Natural Justice

KAS Foods (Pvt) Ltd. v Moyo & Another (HB 135-16 HC 1281-16) [2016] ZWBHC 135 (02 June 2016);

1

 

HB 135-16

HC 1281-16

KAS FOODS (PVT) LTD

versus

GLADYS MOYO

and

ACTING PROVINCIAL MINING DIRECTOR – MIDLANDS

 

HIGH COURT OF ZIMBABWE

MATHONSI J

BULAWAYO 26 MAY 2016 AND 2 JUNE 2016

 

 

Urgent Chamber Application

 

V. Masvaya for the applicant

J. Magodora for the 1st respondent

Ms R. Hove for the 2nd respondent

 

 

This was an urgent chamber application by the applicant in the High Court to interdict the first respondent from carrying out mining operations on its claim; from interfering with its lawful mining operations; and to desist from acts of uncontrolled violence they had unleashed at the site.

The issue before the court was to determine whether the Mining Commissioner should revisit the same dispute. The first respondent contended that the matter was not urgent since the dispute between the parties had been resolved in favour of the first respondent by the Mining Commissioner. However, it was found that the respondent had been ordered to stop but had allegedly resumed illegal activity.

The court held that in terms of s345(1) of the Mines and Minerals Act [Chapter 21:05] where both parties have agreed in writing, the Mining Commissioner should resolve the dispute regardless of the original jurisdiction of the High Court. It was also found that s346 confers upon the Mining Commissioner judicial power to hold a court in order to determine a dispute in the simplest, speediest and cheapest manner possible. The court held that the Mining Commissioner exercised judicial power including the rules of natural justice and that once he pronounced himself on a matter, he became functus officio and so cannot revisit the same dispute in order to review his own decision.

The court held that the applicant had exhibited proof of lawful registration of the mining claims. Consequently, the appeal succeeded.

Hove v Harare City (HH 205/16 HC 1728/15) [2016] ZWHHC 205 (23 March 2016);

1

HH 205/16

HC 1728/15

 

TINOFARA KUDAKWASHE HOVE

versus

CITY OF HARARE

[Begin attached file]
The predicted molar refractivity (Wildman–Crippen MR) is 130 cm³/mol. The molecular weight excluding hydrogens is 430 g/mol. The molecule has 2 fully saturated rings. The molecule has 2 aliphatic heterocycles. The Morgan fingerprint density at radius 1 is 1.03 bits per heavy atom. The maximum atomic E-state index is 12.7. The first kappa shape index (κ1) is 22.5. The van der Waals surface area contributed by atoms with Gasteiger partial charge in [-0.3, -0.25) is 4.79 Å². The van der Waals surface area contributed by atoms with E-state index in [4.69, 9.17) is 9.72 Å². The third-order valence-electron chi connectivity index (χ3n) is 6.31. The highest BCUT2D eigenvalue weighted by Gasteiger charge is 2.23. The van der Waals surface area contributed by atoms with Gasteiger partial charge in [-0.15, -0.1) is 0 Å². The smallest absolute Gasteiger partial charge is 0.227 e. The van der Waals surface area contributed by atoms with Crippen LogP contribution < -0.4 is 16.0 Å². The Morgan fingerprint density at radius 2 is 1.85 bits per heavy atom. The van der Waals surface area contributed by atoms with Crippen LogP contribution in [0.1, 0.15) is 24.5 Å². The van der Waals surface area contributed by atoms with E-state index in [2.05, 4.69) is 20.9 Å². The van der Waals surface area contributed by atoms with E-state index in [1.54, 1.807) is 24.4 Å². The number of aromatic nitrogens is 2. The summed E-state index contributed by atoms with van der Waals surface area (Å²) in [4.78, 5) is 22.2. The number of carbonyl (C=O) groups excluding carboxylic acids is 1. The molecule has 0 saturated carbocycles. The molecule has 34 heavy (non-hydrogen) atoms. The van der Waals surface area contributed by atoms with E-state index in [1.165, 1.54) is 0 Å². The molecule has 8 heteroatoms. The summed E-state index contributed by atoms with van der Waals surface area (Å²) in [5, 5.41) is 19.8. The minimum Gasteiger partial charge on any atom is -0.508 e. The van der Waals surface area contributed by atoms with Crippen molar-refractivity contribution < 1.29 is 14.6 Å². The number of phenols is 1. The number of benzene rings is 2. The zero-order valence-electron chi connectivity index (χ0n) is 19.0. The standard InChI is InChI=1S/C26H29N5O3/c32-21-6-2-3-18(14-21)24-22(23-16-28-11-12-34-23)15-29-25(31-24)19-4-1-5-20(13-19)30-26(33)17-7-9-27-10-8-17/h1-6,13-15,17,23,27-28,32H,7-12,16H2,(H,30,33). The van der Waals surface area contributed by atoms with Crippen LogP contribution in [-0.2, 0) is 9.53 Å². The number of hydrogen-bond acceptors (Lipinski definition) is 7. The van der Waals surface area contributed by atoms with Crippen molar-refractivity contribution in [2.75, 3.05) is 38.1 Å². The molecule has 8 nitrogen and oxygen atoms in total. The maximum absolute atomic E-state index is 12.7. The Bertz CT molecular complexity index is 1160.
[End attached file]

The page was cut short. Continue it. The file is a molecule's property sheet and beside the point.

HIGH COURT OF ZIMBABWE

MUREMBA J

HARARE, 19 January 2016 and 23 March 2016

 

 

 

Opposed Application

 

 

 

E Matsanura, for the applicant

C Kwaramba, for the respondent

 

 

This was an application to interdict the respondent from disconnecting water supplies from the applicant’s property without a court order and from charging commercial rates for the use of water from the said property.

The applicant submitted that the respondent was infringing on their right to water as provided in s 77(a) of the constitution. In interpreting the right to water, the court found that the right empowers local authorities to levy rates to raise revenue for service provision and does not prohibit disconnections of water services for non-payment. Additionally, the court held that the right to water contains the protection against arbitrary and illegal disconnections. Consequently, when a bill is genuinely disputed there should be recourse to the court before disconnection as per s 69 (3) of the constitution and the holding in Mushoriwa v City of Harare HH 195/14.

The court held that the applicant had proved his right to water but failed to prove the genuineness of his claim, since he did not provide proof letters of complaint disputing the bills. This also had a negative bearing on the grant of the interdict order.

The court also found that the applicant converted domestic premises for use as commercial premises and was not entitled to be charged domestic rates. 

The court also noted that the applicant failed to give adequate information which would show that the respondent did not follow the correct procedure in zoning and rating it.

Accordingly, the application was dismissed with costs.

S v Mungate and Others (B 666-71/10) [2010] ZWHHC 126 (28 June 2010);

ITAI MUNGATE

and

LOVERMORE MLAMBO

and

CHARLES ROVANI

and

EDMORE TARUVINGA

and

FELIX MARISA

and

EDMORE DAVID

versus

THE STATE

 

 

HIGH COURT OF ZIMBABWE

BHUNU J

HARARE, 29 June 2010

 

 

Mr Jena, for the appellant

Mr Chesa, for the State

 

Bail Appeal

 

This was a bail appeal against the decision of the magistrate that denied the appellants bail on grounds that they were likely to abscond trial.

The appellants were charged with unlawful prospecting for minerals, oil and natural gas without a valid license contrary to s 368 (1)(a) as read with s 4 of the Mines and Minerals Act 1 of 2006.

The court noted that the magistrate condemned the applicants to imprisonment where the state was not opposing bail, without evidence that the appellants were likely to abscond trial and without any defence from the appellants on the bail issue.

The court found that the state could not oppose the appeal since they had already conceded that the appellants were good candidates for bail.

It was held that the magistrate misdirected himself. Accordingly, bail was granted subject to conditions. The appellants were required to deposit US$20 with the clerk of Court Bindura Magistrate Court, to continue residing at their places of residence until finalization of the matter and to report to respective police stations as directed by the court.

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